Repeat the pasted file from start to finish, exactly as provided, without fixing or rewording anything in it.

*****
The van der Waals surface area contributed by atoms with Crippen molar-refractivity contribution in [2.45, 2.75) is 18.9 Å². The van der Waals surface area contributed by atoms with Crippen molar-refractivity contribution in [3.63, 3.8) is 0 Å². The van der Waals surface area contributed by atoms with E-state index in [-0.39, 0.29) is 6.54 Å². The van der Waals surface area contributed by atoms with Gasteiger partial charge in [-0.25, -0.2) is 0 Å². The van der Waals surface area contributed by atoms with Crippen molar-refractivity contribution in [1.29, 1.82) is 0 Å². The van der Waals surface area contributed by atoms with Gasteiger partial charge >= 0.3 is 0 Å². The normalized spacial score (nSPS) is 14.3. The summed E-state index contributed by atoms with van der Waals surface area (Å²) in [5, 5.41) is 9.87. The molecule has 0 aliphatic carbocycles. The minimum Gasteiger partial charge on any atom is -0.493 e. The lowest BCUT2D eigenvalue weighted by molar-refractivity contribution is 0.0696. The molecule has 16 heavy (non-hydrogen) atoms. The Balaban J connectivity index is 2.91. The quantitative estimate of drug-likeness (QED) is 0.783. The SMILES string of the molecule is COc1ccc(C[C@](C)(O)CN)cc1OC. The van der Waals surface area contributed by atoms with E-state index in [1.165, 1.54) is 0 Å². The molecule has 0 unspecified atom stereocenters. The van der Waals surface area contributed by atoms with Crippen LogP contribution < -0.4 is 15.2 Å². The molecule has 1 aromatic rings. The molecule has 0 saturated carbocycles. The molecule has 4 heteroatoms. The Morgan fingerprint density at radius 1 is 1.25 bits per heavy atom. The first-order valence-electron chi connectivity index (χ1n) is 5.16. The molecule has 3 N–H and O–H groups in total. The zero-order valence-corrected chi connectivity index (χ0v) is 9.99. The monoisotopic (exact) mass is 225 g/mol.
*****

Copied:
The van der Waals surface area contributed by atoms with Crippen molar-refractivity contribution in [2.45, 2.75) is 18.9 Å². The van der Waals surface area contributed by atoms with Crippen molar-refractivity contribution in [3.63, 3.8) is 0 Å². The van der Waals surface area contributed by atoms with E-state index in [-0.39, 0.29) is 6.54 Å². The van der Waals surface area contributed by atoms with Gasteiger partial charge in [-0.25, -0.2) is 0 Å². The van der Waals surface area contributed by atoms with Crippen molar-refractivity contribution in [1.29, 1.82) is 0 Å². The van der Waals surface area contributed by atoms with Gasteiger partial charge >= 0.3 is 0 Å². The normalized spacial score (nSPS) is 14.3. The summed E-state index contributed by atoms with van der Waals surface area (Å²) in [5, 5.41) is 9.87. The molecule has 0 aliphatic carbocycles. The minimum Gasteiger partial charge on any atom is -0.493 e. The lowest BCUT2D eigenvalue weighted by molar-refractivity contribution is 0.0696. The molecule has 16 heavy (non-hydrogen) atoms. The Balaban J connectivity index is 2.91. The quantitative estimate of drug-likeness (QED) is 0.783. The SMILES string of the molecule is COc1ccc(C[C@](C)(O)CN)cc1OC. The van der Waals surface area contributed by atoms with E-state index in [1.165, 1.54) is 0 Å². The molecule has 0 unspecified atom stereocenters. The van der Waals surface area contributed by atoms with Crippen LogP contribution < -0.4 is 15.2 Å². The molecule has 1 aromatic rings. The molecule has 0 saturated carbocycles. The molecule has 4 heteroatoms. The Morgan fingerprint density at radius 1 is 1.25 bits per heavy atom. The first-order valence-electron chi connectivity index (χ1n) is 5.16. The molecule has 3 N–H and O–H groups in total. The zero-order valence-corrected chi connectivity index (χ0v) is 9.99. The monoisotopic (exact) mass is 225 g/mol.